The United Nations is also planning a major interfaith dialogue and declaration in the Spring of 2020, seeking to encourage religious leaders to find common cause through the delivery of Africa’s Great Green Wall.
Eminences, Excellencies, Reverend Fathers and Sisters, Distinguished guests:
I am convinced that working together – Africans and the global community – we can show that the Great Green Wall is, unlike other walls, a new world wonder that can inspire the entire planet. I ask you to inform yourself about this project, and to explore with your respective communities and civil authorities, how you might become active agents in its delivery.
Thirty-nine years ago, on 10 May 1980, Saint Pope John Paul II made an historic cry to the world from Ouagadougou Cathedral on behalf of the suffering peoples of the Sahel:
“From here, Ouagadougou, from the middle of one of these countries we can call the countries of thirst, may I be allowed to launch to everybody, in Africa and beyond this continent, a solemn appeal not to close your eyes in front of what happened and what’s happening in the Sahelian region.”
From that cry emerged the John-Paul II Foundation for the Sahel whose headquarters are here in Ouagadougou. I hope to meet with the Foundation during my visit and to explore ways that the Foundation and the United Nations Convention to Combat Desertification might begin cooperating also with existing organizations to help Africa deliver the Great Green Wall.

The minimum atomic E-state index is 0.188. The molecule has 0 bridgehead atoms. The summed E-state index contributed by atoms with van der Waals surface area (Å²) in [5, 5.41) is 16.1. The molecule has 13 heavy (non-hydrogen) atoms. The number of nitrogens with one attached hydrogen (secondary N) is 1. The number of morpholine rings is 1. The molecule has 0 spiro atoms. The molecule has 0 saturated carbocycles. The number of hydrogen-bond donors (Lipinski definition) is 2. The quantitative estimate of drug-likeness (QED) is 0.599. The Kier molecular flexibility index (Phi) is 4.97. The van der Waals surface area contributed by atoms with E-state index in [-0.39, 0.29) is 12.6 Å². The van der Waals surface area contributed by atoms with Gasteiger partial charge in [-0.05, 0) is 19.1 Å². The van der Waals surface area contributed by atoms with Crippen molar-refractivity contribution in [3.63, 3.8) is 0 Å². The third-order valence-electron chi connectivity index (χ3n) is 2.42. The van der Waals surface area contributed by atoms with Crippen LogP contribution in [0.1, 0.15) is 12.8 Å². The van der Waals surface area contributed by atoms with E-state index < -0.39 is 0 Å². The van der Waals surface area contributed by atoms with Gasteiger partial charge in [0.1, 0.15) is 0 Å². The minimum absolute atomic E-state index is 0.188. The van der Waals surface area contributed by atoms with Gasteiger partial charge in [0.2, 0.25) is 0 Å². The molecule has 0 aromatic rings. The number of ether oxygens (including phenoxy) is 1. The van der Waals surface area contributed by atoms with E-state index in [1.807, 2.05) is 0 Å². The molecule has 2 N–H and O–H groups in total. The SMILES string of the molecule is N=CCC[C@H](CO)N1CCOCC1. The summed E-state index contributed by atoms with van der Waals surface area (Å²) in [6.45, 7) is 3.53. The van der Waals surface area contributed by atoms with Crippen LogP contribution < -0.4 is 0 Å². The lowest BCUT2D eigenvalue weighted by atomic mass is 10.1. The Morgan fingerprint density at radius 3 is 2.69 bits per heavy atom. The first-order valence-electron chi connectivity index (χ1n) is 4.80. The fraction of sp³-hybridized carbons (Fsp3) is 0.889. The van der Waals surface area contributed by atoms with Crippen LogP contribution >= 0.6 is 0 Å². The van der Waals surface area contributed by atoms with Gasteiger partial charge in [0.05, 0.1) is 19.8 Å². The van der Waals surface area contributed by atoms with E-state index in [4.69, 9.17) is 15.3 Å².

The UNCCD works to restore degraded ecosystems and improve living conditions of affected populations by combating desertification – objectives that are aligned with Christian teachings. On 25 September 2015, His Holiness Pope Francis presented his three Ls: “lodging, labor and land” as the humanitarian priorities in his address to the UN General Assembly in New York. The Holy See and the Universal Church can become powerful supporters of the UNCCD in achieving these goals, dramatically accelerating the implementation of the Convention; especially in championing Africa’s Great Green Wall.
I have no doubt that together we can help to build the capacity of the John-Paul II Foundation for the Sahel which is, surprisingly, relatively unknown throughout the Catholic world. Together we can contribute to realizing the Great Green Wall Project.
Perhaps, therefore, a powerful outcome of this 3rd Plenary Assembly of the Regional Episcopal Conference of West Africa would be a renewed appeal to the world, on behalf of the suffering peoples of the Sahel. An appeal that powerfully echoes the cry of Saint John-Paul II; the visionary leadership of Thomas Sankara; and the meeting of science and religion in Pope Francis’ Laudato Si’, to make the Great Green Wall a living legacy of their respective commitments for future generations.
Thank you for your consideration.